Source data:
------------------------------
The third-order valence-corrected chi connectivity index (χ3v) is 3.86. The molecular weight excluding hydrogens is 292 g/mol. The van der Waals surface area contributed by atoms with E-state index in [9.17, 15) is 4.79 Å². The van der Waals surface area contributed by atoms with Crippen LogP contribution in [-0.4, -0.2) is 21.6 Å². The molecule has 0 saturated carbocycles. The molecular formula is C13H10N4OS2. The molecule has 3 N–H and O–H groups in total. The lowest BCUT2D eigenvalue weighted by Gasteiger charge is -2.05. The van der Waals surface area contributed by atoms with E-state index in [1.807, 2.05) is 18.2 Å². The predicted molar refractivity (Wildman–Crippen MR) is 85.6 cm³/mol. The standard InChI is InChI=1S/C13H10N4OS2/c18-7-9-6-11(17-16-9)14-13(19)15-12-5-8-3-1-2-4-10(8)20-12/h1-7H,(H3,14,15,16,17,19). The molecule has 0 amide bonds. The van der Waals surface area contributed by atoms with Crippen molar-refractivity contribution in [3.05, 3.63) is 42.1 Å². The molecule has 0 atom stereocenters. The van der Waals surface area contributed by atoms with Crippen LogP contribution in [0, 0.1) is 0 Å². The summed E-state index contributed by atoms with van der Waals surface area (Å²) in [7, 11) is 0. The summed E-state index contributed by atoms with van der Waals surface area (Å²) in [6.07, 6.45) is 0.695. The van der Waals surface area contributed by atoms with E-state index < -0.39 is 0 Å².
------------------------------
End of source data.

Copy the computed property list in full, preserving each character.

The third-order valence-corrected chi connectivity index (χ3v) is 3.86. The molecular weight excluding hydrogens is 292 g/mol. The van der Waals surface area contributed by atoms with E-state index in [9.17, 15) is 4.79 Å². The van der Waals surface area contributed by atoms with Crippen LogP contribution in [-0.4, -0.2) is 21.6 Å². The molecule has 0 saturated carbocycles. The molecular formula is C13H10N4OS2. The molecule has 3 N–H and O–H groups in total. The lowest BCUT2D eigenvalue weighted by Gasteiger charge is -2.05. The van der Waals surface area contributed by atoms with E-state index in [1.807, 2.05) is 18.2 Å². The predicted molar refractivity (Wildman–Crippen MR) is 85.6 cm³/mol. The standard InChI is InChI=1S/C13H10N4OS2/c18-7-9-6-11(17-16-9)14-13(19)15-12-5-8-3-1-2-4-10(8)20-12/h1-7H,(H3,14,15,16,17,19). The molecule has 0 amide bonds. The van der Waals surface area contributed by atoms with Crippen molar-refractivity contribution in [3.05, 3.63) is 42.1 Å². The molecule has 0 atom stereocenters. The van der Waals surface area contributed by atoms with Crippen LogP contribution in [0, 0.1) is 0 Å². The summed E-state index contributed by atoms with van der Waals surface area (Å²) in [7, 11) is 0. The summed E-state index contributed by atoms with van der Waals surface area (Å²) in [6.07, 6.45) is 0.695. The van der Waals surface area contributed by atoms with E-state index < -0.39 is 0 Å².